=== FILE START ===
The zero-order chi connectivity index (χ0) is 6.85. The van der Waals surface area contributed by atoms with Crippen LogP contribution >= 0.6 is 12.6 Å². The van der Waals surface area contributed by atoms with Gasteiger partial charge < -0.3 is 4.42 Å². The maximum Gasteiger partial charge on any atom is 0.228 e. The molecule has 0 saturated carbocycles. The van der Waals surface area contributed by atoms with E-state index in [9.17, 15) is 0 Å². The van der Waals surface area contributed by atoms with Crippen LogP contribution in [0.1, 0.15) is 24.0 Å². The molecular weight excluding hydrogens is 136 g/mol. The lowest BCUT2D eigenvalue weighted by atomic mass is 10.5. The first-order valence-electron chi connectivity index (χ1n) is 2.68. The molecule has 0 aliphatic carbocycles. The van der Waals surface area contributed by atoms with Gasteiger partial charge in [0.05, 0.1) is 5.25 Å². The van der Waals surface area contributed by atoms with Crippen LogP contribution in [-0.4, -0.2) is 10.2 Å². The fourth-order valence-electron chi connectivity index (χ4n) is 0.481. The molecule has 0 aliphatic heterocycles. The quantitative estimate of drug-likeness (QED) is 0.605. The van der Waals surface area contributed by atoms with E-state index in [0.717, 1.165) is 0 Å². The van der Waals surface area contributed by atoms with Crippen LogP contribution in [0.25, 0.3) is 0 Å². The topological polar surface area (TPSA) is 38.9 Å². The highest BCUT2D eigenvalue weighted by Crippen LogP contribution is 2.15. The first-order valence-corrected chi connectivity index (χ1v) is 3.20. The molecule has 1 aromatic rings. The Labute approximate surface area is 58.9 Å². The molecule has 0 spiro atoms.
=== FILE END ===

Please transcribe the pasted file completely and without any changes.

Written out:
The zero-order chi connectivity index (χ0) is 6.85. The van der Waals surface area contributed by atoms with Crippen LogP contribution >= 0.6 is 12.6 Å². The van der Waals surface area contributed by atoms with Gasteiger partial charge < -0.3 is 4.42 Å². The maximum Gasteiger partial charge on any atom is 0.228 e. The molecule has 0 saturated carbocycles. The van der Waals surface area contributed by atoms with E-state index in [9.17, 15) is 0 Å². The van der Waals surface area contributed by atoms with Crippen LogP contribution in [0.1, 0.15) is 24.0 Å². The molecular weight excluding hydrogens is 136 g/mol. The lowest BCUT2D eigenvalue weighted by atomic mass is 10.5. The first-order valence-electron chi connectivity index (χ1n) is 2.68. The molecule has 0 aliphatic carbocycles. The van der Waals surface area contributed by atoms with Gasteiger partial charge in [0.05, 0.1) is 5.25 Å². The van der Waals surface area contributed by atoms with Crippen LogP contribution in [-0.4, -0.2) is 10.2 Å². The fourth-order valence-electron chi connectivity index (χ4n) is 0.481. The molecule has 0 aliphatic heterocycles. The quantitative estimate of drug-likeness (QED) is 0.605. The van der Waals surface area contributed by atoms with E-state index in [0.717, 1.165) is 0 Å². The van der Waals surface area contributed by atoms with Crippen LogP contribution in [0.25, 0.3) is 0 Å². The topological polar surface area (TPSA) is 38.9 Å². The highest BCUT2D eigenvalue weighted by Crippen LogP contribution is 2.15. The first-order valence-corrected chi connectivity index (χ1v) is 3.20. The molecule has 1 aromatic rings. The Labute approximate surface area is 58.9 Å². The molecule has 0 spiro atoms.